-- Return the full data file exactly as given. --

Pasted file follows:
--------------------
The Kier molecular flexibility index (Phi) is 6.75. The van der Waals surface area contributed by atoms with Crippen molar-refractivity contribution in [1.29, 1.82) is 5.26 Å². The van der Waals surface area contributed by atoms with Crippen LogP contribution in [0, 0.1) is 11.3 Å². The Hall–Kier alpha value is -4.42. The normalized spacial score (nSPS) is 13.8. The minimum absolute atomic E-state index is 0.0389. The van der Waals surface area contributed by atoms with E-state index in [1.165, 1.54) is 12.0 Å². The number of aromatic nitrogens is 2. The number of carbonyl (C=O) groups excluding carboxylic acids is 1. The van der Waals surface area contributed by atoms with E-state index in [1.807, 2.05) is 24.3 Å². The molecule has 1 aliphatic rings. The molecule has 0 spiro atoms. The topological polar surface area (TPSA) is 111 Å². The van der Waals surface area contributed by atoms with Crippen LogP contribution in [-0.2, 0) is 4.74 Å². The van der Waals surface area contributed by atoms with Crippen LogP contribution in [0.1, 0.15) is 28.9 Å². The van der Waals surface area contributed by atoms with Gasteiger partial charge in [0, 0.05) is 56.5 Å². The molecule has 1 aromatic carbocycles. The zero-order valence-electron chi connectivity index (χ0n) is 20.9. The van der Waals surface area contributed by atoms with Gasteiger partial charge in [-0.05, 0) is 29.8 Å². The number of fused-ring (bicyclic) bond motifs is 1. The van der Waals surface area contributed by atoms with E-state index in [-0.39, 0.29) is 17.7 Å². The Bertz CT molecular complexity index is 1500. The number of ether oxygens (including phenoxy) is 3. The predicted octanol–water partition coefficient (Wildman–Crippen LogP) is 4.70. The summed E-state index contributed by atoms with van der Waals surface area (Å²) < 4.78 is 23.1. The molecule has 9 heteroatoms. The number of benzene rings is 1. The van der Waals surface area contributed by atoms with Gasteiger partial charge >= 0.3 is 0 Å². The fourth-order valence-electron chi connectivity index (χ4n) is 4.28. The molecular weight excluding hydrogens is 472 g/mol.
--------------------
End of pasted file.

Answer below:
The Kier molecular flexibility index (Phi) is 6.75. The van der Waals surface area contributed by atoms with Crippen molar-refractivity contribution in [1.29, 1.82) is 5.26 Å². The van der Waals surface area contributed by atoms with Crippen LogP contribution in [0, 0.1) is 11.3 Å². The Hall–Kier alpha value is -4.42. The normalized spacial score (nSPS) is 13.8. The minimum absolute atomic E-state index is 0.0389. The van der Waals surface area contributed by atoms with E-state index in [1.165, 1.54) is 12.0 Å². The number of aromatic nitrogens is 2. The number of carbonyl (C=O) groups excluding carboxylic acids is 1. The van der Waals surface area contributed by atoms with E-state index in [1.807, 2.05) is 24.3 Å². The molecule has 1 aliphatic rings. The molecule has 0 spiro atoms. The topological polar surface area (TPSA) is 111 Å². The van der Waals surface area contributed by atoms with Crippen LogP contribution in [-0.2, 0) is 4.74 Å². The van der Waals surface area contributed by atoms with Crippen LogP contribution in [0.1, 0.15) is 28.9 Å². The van der Waals surface area contributed by atoms with Gasteiger partial charge in [0, 0.05) is 56.5 Å². The molecule has 1 aromatic carbocycles. The zero-order valence-electron chi connectivity index (χ0n) is 20.9. The van der Waals surface area contributed by atoms with Gasteiger partial charge in [-0.05, 0) is 29.8 Å². The number of fused-ring (bicyclic) bond motifs is 1. The van der Waals surface area contributed by atoms with E-state index in [-0.39, 0.29) is 17.7 Å². The Bertz CT molecular complexity index is 1500. The number of ether oxygens (including phenoxy) is 3. The predicted octanol–water partition coefficient (Wildman–Crippen LogP) is 4.70. The summed E-state index contributed by atoms with van der Waals surface area (Å²) < 4.78 is 23.1. The molecule has 9 heteroatoms. The number of benzene rings is 1. The van der Waals surface area contributed by atoms with Gasteiger partial charge >= 0.3 is 0 Å². The fourth-order valence-electron chi connectivity index (χ4n) is 4.28. The molecular weight excluding hydrogens is 472 g/mol.